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  • Men’s Sheds: Nothing manlier than mental health equality

    In our mental health climate, men are more likely to find themselves socially isolated and without a support structure. With 80% of suicides in Australia being male, Men’s Sheds are providing a safe space for the forgotten gender.

    The modern Men’s Shed is an updated version of the backyard shed that has long been a part of Australian culture.

    “I’ve sometimes described Men’s Sheds, as a library of knowledge. Where they share their own experiences, be that of life experiences or work experiences,” said David Helmer, the CEO of the Australian Men’s Shed Association (ASMA).

    The first Men’s Shed opened in Lane Cove in 1996, and were founded by men who were ‘shedless’. Since then, there are over 1000 active sheds around Australia and the concept is growing internationally. The sheds encourage members to form friendships, work around social activities and provide members with health information.

    David said that the sheds do more than give men a space to share their knowledge. “What the sheds do is provide men with a sense of belonging,” he said. “It gives them a space to go to everyday and provides some purpose to their lives.”


    “Men’s social life revolves closely around their working life and when men are out of work, they are at a greater risk of social isolation and developing depression. The primary objectives of the sheds is to fill the void of that social isolation and bring connectivity back into their social worlds. That’s really the big attraction to the sheds.”

    One of the reasons Men’s Shed is needed are due to cultural relics that have persisted from a time when men were expected to not openly express their emotion, a fact made evident from the average Men’s Sheds participant being 62 years old. Even males today generally remain stoic, are expected to be providers and protectors, and are hesitant to open up out of fear of showing weakness.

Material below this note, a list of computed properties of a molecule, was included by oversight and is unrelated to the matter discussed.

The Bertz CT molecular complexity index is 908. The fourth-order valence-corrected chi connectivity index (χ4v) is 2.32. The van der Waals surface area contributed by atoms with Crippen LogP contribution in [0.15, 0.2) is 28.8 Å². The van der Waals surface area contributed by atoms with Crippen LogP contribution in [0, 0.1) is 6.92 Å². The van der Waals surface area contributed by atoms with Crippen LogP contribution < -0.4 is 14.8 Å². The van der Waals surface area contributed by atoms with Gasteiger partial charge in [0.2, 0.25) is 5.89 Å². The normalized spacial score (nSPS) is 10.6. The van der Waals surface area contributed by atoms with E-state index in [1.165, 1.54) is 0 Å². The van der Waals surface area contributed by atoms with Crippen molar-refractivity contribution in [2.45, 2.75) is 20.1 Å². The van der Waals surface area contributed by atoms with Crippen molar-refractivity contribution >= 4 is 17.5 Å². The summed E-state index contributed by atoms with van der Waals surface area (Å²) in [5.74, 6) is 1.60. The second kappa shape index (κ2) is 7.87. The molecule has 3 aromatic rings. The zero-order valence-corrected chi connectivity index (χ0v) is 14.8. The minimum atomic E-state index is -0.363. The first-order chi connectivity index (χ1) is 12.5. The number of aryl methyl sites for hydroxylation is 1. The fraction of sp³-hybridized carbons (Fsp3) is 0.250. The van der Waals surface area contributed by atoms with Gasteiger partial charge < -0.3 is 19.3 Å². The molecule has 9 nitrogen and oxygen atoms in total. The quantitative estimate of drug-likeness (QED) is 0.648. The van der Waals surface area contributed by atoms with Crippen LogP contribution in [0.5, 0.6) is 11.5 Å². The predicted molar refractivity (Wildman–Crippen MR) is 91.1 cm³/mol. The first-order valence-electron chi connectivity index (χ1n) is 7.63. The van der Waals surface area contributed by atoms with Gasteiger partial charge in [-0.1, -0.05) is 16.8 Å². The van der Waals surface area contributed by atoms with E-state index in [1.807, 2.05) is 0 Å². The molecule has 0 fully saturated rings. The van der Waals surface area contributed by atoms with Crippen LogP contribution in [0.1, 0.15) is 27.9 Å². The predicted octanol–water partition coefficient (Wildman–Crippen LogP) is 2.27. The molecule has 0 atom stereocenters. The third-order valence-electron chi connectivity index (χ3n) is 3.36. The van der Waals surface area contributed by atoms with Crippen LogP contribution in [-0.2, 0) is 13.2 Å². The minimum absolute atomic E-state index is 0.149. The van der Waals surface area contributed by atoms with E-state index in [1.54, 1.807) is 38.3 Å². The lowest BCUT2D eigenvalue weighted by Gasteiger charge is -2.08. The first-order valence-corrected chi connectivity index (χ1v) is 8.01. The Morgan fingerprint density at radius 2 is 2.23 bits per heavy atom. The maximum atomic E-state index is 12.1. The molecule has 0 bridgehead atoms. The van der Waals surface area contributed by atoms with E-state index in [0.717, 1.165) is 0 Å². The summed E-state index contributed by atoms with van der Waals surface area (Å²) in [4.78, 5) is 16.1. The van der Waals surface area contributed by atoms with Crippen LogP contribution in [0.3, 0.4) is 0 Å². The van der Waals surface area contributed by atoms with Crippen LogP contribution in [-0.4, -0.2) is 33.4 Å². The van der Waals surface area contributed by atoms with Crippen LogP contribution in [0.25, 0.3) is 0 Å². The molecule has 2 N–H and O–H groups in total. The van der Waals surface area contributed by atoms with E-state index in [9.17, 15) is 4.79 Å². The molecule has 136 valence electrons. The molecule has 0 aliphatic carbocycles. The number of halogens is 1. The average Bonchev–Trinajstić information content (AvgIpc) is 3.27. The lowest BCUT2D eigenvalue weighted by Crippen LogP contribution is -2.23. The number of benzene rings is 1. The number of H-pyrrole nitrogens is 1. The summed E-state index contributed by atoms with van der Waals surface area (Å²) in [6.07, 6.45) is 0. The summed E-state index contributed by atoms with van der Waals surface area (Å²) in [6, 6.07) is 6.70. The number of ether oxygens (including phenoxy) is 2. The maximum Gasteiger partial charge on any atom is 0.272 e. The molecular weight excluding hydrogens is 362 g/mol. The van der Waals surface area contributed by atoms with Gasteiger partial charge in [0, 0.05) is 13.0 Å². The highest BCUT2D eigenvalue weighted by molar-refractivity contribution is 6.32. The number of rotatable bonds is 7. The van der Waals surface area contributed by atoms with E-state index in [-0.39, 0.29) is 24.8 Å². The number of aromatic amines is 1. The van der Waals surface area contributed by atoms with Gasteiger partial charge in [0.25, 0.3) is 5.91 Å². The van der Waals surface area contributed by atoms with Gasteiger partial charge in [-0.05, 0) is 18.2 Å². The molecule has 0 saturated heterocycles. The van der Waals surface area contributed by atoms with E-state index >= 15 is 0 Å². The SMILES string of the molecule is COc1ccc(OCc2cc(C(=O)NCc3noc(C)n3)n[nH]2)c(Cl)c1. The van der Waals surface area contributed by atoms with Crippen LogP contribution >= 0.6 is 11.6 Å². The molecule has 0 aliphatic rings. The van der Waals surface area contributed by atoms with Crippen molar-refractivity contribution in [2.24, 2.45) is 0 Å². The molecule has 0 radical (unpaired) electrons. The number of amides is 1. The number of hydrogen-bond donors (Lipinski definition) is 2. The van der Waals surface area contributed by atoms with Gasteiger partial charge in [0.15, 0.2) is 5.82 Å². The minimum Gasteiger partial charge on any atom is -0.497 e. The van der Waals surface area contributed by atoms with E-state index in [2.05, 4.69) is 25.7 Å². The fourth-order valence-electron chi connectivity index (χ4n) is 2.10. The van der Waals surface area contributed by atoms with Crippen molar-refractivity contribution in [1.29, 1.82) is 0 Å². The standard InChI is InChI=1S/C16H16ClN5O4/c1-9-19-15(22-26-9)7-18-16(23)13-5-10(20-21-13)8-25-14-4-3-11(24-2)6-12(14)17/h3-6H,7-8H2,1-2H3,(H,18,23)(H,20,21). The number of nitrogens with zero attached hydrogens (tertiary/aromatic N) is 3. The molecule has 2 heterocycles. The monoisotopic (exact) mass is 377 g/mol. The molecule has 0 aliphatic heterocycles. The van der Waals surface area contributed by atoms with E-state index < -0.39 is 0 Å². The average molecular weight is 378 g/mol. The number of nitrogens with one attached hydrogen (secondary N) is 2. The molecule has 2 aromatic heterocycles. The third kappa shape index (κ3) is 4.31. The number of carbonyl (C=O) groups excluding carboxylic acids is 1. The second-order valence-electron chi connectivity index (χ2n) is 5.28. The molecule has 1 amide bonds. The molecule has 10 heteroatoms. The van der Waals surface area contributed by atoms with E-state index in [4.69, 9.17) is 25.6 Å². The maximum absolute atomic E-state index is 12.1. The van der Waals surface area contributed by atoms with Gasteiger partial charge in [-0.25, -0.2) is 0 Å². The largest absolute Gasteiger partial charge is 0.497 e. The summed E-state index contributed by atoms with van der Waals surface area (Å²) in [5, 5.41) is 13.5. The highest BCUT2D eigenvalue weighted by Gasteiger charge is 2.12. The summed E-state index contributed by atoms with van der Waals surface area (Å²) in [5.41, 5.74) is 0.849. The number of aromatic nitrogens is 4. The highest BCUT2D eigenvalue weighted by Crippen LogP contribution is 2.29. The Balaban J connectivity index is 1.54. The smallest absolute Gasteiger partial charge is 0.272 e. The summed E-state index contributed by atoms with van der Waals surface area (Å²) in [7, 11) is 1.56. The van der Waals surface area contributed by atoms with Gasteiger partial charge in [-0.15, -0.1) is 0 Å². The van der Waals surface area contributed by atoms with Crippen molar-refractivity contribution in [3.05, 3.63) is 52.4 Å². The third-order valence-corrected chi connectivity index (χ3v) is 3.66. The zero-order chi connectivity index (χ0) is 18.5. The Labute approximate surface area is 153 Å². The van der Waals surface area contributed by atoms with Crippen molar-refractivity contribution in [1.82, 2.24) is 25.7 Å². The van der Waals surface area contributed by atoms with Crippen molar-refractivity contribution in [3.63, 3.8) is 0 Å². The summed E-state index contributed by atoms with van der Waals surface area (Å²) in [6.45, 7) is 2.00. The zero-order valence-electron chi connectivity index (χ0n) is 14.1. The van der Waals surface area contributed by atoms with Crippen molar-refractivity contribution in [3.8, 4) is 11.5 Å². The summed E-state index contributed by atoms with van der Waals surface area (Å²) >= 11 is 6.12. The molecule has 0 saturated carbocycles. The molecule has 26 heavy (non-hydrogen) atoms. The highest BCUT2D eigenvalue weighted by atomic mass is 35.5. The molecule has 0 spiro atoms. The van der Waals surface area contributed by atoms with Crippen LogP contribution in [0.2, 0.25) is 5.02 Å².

“There is little encourage for men to take an interest in their own health and well being and are reluctant to talk about their emotions and that means they don’t usually ask for help,” said David.

    “Women are far better at communicating their emotions than men. For years, women have had similar type groups like CWA or New at Skill. Men’s Sheds is a male domain, but not male specific by any means. But, the needs are far greater for men.”

    But Men’s Shed is open for all ages. Boys as young as 14 are participating in the shed programs. David said the youth will do a far better a job of resolving the problem, and in 50 years time Men’s Sheds will no longer be needed, though will always be around.

    “A lot of the shed’s offer mentoring programs, usually with youth service providers. Sometimes these programs are run independently, it all comes down to the sheds themselves and what they want to offer,” said the CEO.

    “In this younger generation, [they have] better developed communication skills and are better able to interact and I think that has been one of the great things of the new areas of social media.”



    Men’s Sheds provides a place to break away from the cultural relics that have fostered mental health issues in a disproportionate number of men. Source: Men’s Shed Association

    Each shed is a self-incorporated body, it’s own legal entities, a non-for profit organization that has become sustainable and is run with a club like structure. “It’s really up to the sheds themselves to decide what they want to do with the sheds, and what type of activities they want to do,” said David.

    Helmers said that the modern work place propagates an environment that encourages mental illness in men, but socially isolated them. “All companies try to create a very strong corporate culture to enhance productivity,” he said.

    “But, one of the big risks of that is when men are out of the corporate culture, they are at risk of [being socially isolated], with it being one of the trigger points of depression.”

    The ASMA CEO tied it in with the cultural expectations of the male providers, he said ““when men are in a position where they are unable to do that, when they are unemployed, it increases the likely chances for a male to get a sense of social isolation, resulting in depression and mental illness.”

    Main Image Credit: mensshed.org

    This article is part of the June Serial Issue: Mental Well Being

    The article above was written by Ak Akkawi and was originally published on Vibewire.  The IMSA has been given permission to publish it.  Click this link for the original article.